BrownhillsBob's #365daysofbiking

On a bike, riding somewhere. Every day, rain or shine.

Posts tagged ‘plants’

#365daysofbiking Held to ramson

April 28th – At Pipe Hill, between Wall and Burntwood it’s nice to see the wild garlic inn bloom again.

I really love this beautiful, edible plant – sometimes known as ramsons it tastes and can be used just like a little more subtle normal garlic, and it’s scent hangs heavy around woodland, hedgerows and damp ground far and wide.

One of the most popular posts on this journal featured the glade of wild garlic that grows by the River Arrow in Redditch with over 18,000 reactions since it was posted in 2011.

It seems I’m not the only one who likes wild garlic!

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#365daysofbiking A case of scurvy

April 11th – One of the odder ecological phenomena of urban Britain is the proliferation of Danish scurvy grass. This salt loving plant is what gives verges and roadsides the white fringe right now, with this hardly, pollution resistant little plant flowering.

Danish Scurvy Grass likes salt, and thrives in the ‘burn zone’ beside roads that are gritted in winter, where the roadways splashes brine onto the verge. One of the few plants not top be hindered by these hostile conditions, its white flowers can be seen by many urban roads this time of year.

There really is a place for everything it seems.

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#365daysofbiking No danger

March 21st – A remarkable early riser at the moment in this early and temperate spring is the purple dead-nettle. Not usually seen until mid April around here, there are lovely little mauve-pink patches of this small plant in scrubs, commons, heaths, hedgerows and towpaths everywhere I go.

It doesn’t sting, and I love how the upper leaves have a red colour that compliments the delicate blooms.

In the last couple of years I’ve really come to appreciate nettles – yellow archangel is another member of the family which will soon appear and it’s stunningly beautiful too.

A real gem.

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#365daysofbiking Red is the colour:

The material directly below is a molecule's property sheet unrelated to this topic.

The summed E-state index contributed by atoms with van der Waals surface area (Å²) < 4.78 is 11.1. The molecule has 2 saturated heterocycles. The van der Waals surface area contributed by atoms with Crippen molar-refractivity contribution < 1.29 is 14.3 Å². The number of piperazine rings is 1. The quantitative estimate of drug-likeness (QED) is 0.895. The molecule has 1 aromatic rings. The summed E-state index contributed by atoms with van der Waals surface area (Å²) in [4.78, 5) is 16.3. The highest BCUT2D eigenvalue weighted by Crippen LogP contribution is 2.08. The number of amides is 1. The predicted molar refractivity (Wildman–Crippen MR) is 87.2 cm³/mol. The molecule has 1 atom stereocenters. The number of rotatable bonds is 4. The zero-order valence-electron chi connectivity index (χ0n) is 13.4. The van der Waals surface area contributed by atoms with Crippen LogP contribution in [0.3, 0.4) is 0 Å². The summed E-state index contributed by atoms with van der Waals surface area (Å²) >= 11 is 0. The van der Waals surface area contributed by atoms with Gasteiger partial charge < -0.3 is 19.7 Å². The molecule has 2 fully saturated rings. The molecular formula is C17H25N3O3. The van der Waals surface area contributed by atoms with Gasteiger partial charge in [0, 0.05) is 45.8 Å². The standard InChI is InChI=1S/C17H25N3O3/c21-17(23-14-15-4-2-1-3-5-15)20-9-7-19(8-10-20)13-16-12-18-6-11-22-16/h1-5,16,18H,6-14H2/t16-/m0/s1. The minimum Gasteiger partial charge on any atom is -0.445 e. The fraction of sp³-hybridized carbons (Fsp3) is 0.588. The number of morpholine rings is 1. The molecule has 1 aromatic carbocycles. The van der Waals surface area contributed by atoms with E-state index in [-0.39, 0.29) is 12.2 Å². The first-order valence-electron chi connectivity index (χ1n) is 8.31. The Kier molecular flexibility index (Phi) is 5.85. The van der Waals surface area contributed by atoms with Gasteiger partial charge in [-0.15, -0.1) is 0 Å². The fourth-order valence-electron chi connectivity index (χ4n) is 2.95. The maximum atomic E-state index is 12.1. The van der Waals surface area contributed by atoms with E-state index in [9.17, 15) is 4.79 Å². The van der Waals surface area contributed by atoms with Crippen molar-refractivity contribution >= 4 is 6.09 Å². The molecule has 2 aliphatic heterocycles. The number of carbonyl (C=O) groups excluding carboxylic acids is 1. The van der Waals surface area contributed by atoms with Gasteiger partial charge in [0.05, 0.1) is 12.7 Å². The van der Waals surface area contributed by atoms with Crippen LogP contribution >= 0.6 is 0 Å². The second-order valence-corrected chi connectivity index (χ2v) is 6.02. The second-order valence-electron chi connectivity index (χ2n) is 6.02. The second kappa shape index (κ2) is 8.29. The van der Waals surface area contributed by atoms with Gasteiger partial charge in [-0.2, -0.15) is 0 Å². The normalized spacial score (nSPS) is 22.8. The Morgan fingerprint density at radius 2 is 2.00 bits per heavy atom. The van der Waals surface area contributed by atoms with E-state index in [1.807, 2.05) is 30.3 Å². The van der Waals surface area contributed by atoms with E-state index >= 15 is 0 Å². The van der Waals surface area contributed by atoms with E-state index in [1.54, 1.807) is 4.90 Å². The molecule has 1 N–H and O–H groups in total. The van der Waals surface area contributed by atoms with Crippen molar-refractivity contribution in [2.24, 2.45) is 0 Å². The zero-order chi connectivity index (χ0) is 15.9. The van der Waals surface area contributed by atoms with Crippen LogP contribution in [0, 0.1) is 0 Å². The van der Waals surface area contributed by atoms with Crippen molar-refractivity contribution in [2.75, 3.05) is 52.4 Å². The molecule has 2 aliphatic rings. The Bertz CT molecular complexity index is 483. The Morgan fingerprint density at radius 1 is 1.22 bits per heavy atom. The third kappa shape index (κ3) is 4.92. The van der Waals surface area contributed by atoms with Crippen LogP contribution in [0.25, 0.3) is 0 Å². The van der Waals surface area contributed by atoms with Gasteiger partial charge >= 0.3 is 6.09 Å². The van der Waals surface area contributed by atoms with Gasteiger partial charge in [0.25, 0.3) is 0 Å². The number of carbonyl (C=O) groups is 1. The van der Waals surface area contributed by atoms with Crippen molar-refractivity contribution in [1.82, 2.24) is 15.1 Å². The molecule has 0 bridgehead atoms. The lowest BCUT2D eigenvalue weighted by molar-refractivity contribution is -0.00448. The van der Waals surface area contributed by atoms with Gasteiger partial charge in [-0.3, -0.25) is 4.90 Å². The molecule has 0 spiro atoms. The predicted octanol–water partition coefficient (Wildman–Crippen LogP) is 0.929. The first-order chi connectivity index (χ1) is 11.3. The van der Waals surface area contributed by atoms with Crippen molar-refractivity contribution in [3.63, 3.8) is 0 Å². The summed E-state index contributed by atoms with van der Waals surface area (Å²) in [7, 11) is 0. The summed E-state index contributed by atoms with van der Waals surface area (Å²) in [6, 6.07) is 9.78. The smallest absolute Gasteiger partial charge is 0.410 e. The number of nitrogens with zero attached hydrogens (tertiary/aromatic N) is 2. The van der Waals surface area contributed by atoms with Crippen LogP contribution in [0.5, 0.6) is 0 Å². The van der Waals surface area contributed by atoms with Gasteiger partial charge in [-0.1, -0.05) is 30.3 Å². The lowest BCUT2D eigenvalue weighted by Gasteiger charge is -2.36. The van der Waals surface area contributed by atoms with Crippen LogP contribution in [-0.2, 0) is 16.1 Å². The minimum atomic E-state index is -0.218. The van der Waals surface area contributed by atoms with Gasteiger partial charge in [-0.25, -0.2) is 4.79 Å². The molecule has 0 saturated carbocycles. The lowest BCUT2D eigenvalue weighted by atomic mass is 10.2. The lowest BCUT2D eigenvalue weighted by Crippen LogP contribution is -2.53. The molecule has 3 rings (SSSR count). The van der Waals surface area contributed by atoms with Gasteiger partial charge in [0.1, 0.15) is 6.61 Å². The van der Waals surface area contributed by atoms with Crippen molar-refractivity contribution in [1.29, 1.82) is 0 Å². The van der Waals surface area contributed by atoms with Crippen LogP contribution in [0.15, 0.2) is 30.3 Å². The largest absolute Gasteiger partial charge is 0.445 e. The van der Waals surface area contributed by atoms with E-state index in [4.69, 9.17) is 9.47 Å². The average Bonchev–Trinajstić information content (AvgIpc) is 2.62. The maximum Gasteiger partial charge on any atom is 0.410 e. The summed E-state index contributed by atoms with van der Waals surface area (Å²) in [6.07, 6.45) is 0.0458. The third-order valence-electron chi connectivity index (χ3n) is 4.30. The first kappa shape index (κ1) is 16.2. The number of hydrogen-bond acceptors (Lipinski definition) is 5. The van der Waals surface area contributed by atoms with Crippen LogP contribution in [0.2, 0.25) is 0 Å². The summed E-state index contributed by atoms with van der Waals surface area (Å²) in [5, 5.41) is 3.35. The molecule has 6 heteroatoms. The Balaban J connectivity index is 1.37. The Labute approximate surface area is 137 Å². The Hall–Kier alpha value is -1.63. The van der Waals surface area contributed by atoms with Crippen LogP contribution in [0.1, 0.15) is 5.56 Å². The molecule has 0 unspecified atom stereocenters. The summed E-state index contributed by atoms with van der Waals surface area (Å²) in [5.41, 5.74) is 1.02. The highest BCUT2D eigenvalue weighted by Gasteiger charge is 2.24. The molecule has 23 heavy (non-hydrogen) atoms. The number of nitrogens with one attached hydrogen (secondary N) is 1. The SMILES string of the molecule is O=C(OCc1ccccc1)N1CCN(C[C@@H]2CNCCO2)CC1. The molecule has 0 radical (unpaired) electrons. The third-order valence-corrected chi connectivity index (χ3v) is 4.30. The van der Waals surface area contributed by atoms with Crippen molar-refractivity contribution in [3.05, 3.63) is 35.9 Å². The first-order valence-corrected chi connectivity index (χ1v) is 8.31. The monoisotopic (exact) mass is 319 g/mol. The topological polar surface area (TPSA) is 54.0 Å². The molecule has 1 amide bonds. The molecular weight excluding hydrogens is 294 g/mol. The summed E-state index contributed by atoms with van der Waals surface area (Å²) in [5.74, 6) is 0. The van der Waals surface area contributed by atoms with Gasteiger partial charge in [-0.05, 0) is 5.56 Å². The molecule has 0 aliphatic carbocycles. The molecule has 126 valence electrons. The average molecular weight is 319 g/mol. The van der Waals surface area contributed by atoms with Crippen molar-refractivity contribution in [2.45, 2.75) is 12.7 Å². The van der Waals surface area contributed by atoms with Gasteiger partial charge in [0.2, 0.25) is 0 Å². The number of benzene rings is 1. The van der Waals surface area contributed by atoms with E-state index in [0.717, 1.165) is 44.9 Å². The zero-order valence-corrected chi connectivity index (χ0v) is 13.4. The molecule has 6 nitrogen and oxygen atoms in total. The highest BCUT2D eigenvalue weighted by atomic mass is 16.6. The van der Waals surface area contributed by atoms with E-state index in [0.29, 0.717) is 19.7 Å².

October 11th – On the industrial estate where I work, a grim, overcast morning was brightened considerable for yet another wonderful display of cotoneaster berries.

This shrub – for some reason like pyrocanthus – is beloved of industrial estate landscapers, presumably for the late colour. But cotoneaster is much more – the tiny flowers in high summer are beloved by bugs and bees, and come the cold winter days, blackbirds and other passerines will feast on these nutritious berries.

Such a welcome splash of autumn colour.

June 22nd – With the excellent weather we’ve been having, Friday night, post work rides into Brum have become a thing, it seems, and this evening I really needed it. Into the city by the main line from Darlaston to Great Bridge, then coffee, cake and out again vial Spaghetti Junction, Castle Bromwich and the Plats Brook/Newhall Valley cycleway – one of the finest, anywhere.

A lovely, gentle, restorative ride.

September 24th – I can’t make up my mind at the moment if fly agaric – the red and white spotted toadstools of folklore – are having a bad year or if I’m just a bit early.

I’ve found a few examples – notably a good specimen on August bank holiday on the Chase – but all the favourite spots like the bank before Anglesey Wharf on the canal at Brownhills are empty save for a few dog-eared or faded specimens.

This one at the top of the above bank seems quite elderly, as the spots drop off and the colour fades as they mature – but where are it’s usual companions?

They had an extraordinarily good year last year so perhaps it’s natural balance.

August 31st – The willow herb is going to seed now, I noticed the fluff as I rode the cycleway through the Goscote Valley. Filling the air at the slightest provocation from the breeze, the seeds this dweller of the margins produces float and dance on the wind.

When I was a kid, we called the little floating seeds ‘fairies’ and it was considered good luck to catch one. These days, I just tend to catch them in my mouth while riding.

My grandad called this ‘old man’s beard’ and you can see why.

This is a real end-of-summer occurrence and so a little bittersweet, but no summer would be complete without it, even if it does make me spit!

July 29th – I’m not entirely sure what this plant is spotted growing near Wednesbury. It’s like cow parsley, with a flat flowerhead made of many tiny little flowers, but it’s way too short, and with a curious seed head.

There’s absolutely loads of it along the fences and verges here. Can anyone identify it?

July 20th – People seem to think I’m negative about buddleia, but I’m not really. It’s a beautiful purple shrub that lights up late summer wonderfully, and it’s not known as the butterfly bush for nothing – the Lepidoptera love the huge flowerhead composed of tiny, individual blooms. 

My problem with this plant – if it’s a problem at all – is that for me, it’s a harbinger of urban decay. It’s so successful in urban environments that it’ll grow well in a patch of soot in vertical brickwork. At this time of year, throughout the urban expanses of the UK you can see buddleia sprouting and flowering from derelict buildings, bridges and rail lines. Seemingly one of the first signs that nobody cares for a place anymore is that it starts flowering in purple at high summer.

You can’t blame the plant for that…